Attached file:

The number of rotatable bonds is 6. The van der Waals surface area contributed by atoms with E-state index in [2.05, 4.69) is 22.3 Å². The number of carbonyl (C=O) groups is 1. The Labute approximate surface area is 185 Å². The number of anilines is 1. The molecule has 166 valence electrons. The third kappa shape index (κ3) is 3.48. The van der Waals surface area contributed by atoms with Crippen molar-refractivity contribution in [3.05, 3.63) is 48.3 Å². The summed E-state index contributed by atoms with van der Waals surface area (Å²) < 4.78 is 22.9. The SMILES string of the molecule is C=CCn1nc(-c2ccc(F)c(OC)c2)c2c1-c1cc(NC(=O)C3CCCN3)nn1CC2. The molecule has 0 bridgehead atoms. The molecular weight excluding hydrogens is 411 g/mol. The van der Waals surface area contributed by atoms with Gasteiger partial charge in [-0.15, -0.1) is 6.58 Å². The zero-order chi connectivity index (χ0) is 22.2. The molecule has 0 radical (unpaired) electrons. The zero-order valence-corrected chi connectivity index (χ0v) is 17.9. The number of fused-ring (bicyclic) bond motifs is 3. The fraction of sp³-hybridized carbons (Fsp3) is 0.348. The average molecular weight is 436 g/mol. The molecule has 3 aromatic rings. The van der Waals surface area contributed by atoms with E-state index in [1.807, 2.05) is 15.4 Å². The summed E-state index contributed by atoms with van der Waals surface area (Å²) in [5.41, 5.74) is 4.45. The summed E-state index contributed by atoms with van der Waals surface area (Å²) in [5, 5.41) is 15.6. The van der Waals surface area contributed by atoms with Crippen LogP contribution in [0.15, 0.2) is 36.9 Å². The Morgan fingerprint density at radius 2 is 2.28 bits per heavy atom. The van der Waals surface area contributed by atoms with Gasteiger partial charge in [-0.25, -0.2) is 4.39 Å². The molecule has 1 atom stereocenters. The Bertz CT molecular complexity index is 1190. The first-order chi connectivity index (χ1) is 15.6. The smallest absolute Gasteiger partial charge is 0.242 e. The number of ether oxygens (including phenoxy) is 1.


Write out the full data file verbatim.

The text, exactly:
The number of rotatable bonds is 6. The van der Waals surface area contributed by atoms with E-state index in [2.05, 4.69) is 22.3 Å². The number of carbonyl (C=O) groups is 1. The Labute approximate surface area is 185 Å². The number of anilines is 1. The molecule has 166 valence electrons. The third kappa shape index (κ3) is 3.48. The van der Waals surface area contributed by atoms with Crippen molar-refractivity contribution in [3.05, 3.63) is 48.3 Å². The summed E-state index contributed by atoms with van der Waals surface area (Å²) < 4.78 is 22.9. The SMILES string of the molecule is C=CCn1nc(-c2ccc(F)c(OC)c2)c2c1-c1cc(NC(=O)C3CCCN3)nn1CC2. The molecule has 0 bridgehead atoms. The molecular weight excluding hydrogens is 411 g/mol. The van der Waals surface area contributed by atoms with Gasteiger partial charge in [-0.15, -0.1) is 6.58 Å². The zero-order chi connectivity index (χ0) is 22.2. The molecule has 0 radical (unpaired) electrons. The zero-order valence-corrected chi connectivity index (χ0v) is 17.9. The number of fused-ring (bicyclic) bond motifs is 3. The fraction of sp³-hybridized carbons (Fsp3) is 0.348. The average molecular weight is 436 g/mol. The molecule has 3 aromatic rings. The van der Waals surface area contributed by atoms with E-state index in [1.807, 2.05) is 15.4 Å². The summed E-state index contributed by atoms with van der Waals surface area (Å²) in [5.41, 5.74) is 4.45. The summed E-state index contributed by atoms with van der Waals surface area (Å²) in [5, 5.41) is 15.6. The van der Waals surface area contributed by atoms with Crippen LogP contribution in [0.15, 0.2) is 36.9 Å². The Morgan fingerprint density at radius 2 is 2.28 bits per heavy atom. The van der Waals surface area contributed by atoms with Gasteiger partial charge in [-0.25, -0.2) is 4.39 Å². The molecule has 1 atom stereocenters. The Bertz CT molecular complexity index is 1190. The first-order chi connectivity index (χ1) is 15.6. The smallest absolute Gasteiger partial charge is 0.242 e. The number of ether oxygens (including phenoxy) is 1.